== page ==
View the full top ten weekend box office results below:

Captain Marvel ($69,318,000)

Wonder Park ($16,000,000)

Five Feet Apart ($13,150,000)

How to Train Your Dragon: The Hidden World ($9,345,000)

Tyler Perry’s A Madea Family Funeral ($8,085,000)

No Manches Frida 2 ($3,894,000)

Captive State ($3,163,000)

The LEGO Movie 2: The Second Part ($2,135,000)

Alita: Battle Angel ($1,900,000)

Green Book ($1,277,000)

Next weekend, Captain Marvel may very well have some competition when Jordan Peele’s new horror film Us hits over 3,600 theaters.

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Box Office

“Dragon” Continues To Soar, “Funeral” Close Behind, “Green Book” Back



With little competition for the weekend, How to Train Your Dragon: The Hidden World, the third in the animated fantasy saga, was able to secure the box office once more. In its second weekend, the animated epic made $30 million to push its domestic total to $97 million. So far the film has done about the same as the previous film and is on track to stay in the top 10 for a few more weeks in March.

Debuts this weekend were small with one big exception. Tyler Perry’s latest Madea film, A Madea Family Funeral, naturally made a relatively big splash with its dedicated audience. Starting at #2, the film made $27 million for its first weekend. No word on the budget yet but it’s most likely on a budget as most Tyler Perry productions are, so it’s safe to call this a success, especially for debuting with a box office so close to Dragon.

The rest of the premieres were not as strong at all. Greta, the new thriller starring Chloe Moretz, debuted all the way down at #8 with $4.5 million box office. To be fair, however, the film was in a constant battle for its spot as three other films also reported earnings around $4 million for the weekend. Of note, Green Book, fresh off winning the Academy Award for Best Picture one weekend ago, splashed back into more theaters to arise even higher in the top 10 with its domestic total now sitting at $73 million. Don’t count on it remaining there long as bigger blockbusters will be swooping as we plow through the last remnants of winter movies.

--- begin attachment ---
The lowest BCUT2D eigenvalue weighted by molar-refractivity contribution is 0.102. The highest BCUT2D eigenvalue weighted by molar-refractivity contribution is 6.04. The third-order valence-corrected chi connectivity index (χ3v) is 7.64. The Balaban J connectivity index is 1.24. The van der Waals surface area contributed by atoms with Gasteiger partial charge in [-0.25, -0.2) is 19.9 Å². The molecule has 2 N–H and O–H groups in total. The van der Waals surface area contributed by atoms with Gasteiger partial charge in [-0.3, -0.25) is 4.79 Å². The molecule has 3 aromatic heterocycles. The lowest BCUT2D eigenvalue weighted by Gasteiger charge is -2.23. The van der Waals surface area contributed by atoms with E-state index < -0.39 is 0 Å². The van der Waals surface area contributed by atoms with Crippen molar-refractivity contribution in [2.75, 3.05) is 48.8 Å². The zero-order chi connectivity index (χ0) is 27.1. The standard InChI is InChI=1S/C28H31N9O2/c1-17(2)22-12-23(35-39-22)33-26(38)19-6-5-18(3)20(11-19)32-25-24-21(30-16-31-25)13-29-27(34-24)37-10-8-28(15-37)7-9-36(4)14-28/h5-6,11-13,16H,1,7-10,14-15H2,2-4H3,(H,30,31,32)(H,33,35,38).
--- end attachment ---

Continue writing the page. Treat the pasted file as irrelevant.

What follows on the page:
Check out the full listing of the top 10 box office weekend results below:

How to Train Your Dragon: The Hidden World ($30,046,000)

Tyler Perry’s A Madea Family Funeral ($27,050,000)

Alita: Battle Angel ($7,000,000)

The LEGO Movie 2: The Second Part ($6,615,000)

Green Book ($4,711,000)

Fighting With My Family ($4,691,284)

Isn’t it Romantic ($4,645,000)

Greta ($4,585,000)

What Men Want ($2,700,000)

Happy Death Day 2U ($2,516,000)

Next weekend is once again all about Marvel as their latest superhero solo film, Captain Marvel, will be appearing in 4,100 theaters.

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Movie News

Review: “Captain Marvel” is a Solidly Sensational Sci-Fi Adventure



Captain Marvel joins the ranks of the Marvel Cinematic Universe in a much different way. She slides into the MCU via a twisty sci-fi adventure of the 1990s, before the Avengers were formed. And though the film does serve as a strong bridge picture that answers a few more questions about the Marvel universe, the film quickly becomes its own thing and gives its hero a real identity as the powerful addition to the superhero ensemble.